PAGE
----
Revue de presse
The Architecture of Neoliberalism is a devastating portrait of contemporary architecture as the phantasmagoria of neoliberal capitalism. Spencer deftly deconstructs the current architectural ideology as a melange of counter-cultural tropes and vitalist celebrations of flexibility, empowerment, spontaneity, and the market as the final arbiter of freedom. The result is a powerful plea for critique in the face of the architectural prophets who proclaim there is no alternative . --Benjamin Noys, Professor of Critical Theory, University of Chichester, UK
Neoliberalism is commonly used as an epithet today to denounce a late-capitalist architecture in cahoots with the forces of real estate development and the marketplace. Douglas Spencer is the first to provide a detailed history of this term and to analyze its modes of operation, its architectural expressions, and its ideological subterfuges. An absolutely timely, lucid, important critique. --Joan Ockman, Distinguished Senior Fellow, University of Pennsylvania School of Design, USA
Présentation de l'éditeur
The Architecture of Neoliberalism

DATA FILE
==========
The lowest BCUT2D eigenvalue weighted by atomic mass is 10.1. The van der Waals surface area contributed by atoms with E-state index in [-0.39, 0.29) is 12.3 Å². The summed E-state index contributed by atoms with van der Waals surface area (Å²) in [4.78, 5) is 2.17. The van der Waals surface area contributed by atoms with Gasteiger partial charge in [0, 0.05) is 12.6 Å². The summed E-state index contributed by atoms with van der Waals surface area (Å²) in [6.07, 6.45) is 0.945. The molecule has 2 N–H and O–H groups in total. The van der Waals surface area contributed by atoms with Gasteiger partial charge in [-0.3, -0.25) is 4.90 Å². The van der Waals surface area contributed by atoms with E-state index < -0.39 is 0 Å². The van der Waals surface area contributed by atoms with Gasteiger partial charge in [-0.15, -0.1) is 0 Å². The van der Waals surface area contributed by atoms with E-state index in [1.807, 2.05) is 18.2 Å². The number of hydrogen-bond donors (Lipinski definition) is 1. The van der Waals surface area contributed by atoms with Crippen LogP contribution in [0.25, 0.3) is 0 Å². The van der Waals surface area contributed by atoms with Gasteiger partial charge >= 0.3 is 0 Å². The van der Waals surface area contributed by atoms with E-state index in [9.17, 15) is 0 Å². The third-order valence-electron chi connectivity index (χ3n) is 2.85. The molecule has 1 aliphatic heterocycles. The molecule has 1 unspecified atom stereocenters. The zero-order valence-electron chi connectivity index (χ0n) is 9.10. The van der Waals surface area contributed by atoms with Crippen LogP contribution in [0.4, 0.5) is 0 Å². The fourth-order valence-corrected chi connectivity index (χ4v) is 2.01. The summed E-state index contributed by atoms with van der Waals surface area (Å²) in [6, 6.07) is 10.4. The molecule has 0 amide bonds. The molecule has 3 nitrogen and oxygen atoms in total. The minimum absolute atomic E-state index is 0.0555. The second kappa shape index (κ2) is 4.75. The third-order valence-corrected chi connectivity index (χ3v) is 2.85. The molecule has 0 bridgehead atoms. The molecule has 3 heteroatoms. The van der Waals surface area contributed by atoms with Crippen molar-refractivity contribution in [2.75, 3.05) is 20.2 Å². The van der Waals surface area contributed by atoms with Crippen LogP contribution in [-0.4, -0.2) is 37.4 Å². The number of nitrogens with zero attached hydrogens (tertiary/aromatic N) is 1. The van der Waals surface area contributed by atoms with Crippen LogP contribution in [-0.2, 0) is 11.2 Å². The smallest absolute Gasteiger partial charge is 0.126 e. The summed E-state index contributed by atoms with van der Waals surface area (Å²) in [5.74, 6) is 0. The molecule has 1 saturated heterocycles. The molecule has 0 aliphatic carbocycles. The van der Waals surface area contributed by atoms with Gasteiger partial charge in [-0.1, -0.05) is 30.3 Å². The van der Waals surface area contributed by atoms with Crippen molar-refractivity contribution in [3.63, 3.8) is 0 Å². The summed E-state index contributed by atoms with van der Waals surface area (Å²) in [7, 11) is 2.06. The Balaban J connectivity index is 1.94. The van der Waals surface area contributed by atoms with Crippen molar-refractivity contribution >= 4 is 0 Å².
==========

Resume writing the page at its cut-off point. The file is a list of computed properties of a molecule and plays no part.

pursues an uncompromising critique of the neoliberal turn in contemporary architecture. This book reveals how a self-styled parametric and post-critical architecture serves mechanisms of control and compliance while promoting itself, at the same time, as progressive. Spencer's incisive analysis of the architecture and writings of figures such as Zaha Hadid, Patrik Schumacher, Rem Koolhaas, and Greg Lynn shows them to be in thrall to the same notions of liberty as are propounded in neoliberal thought.
Analysing architectural projects in the fields of education, consumption and labour, The Architecture of Neoliberalism
examines the part played by contemporary architecture in refashioning human subjects into the compliant figures - student-entrepreneurs, citizen-consumers and team-workers - requisite to the universal implementation of a form of existence devoted to market imperatives.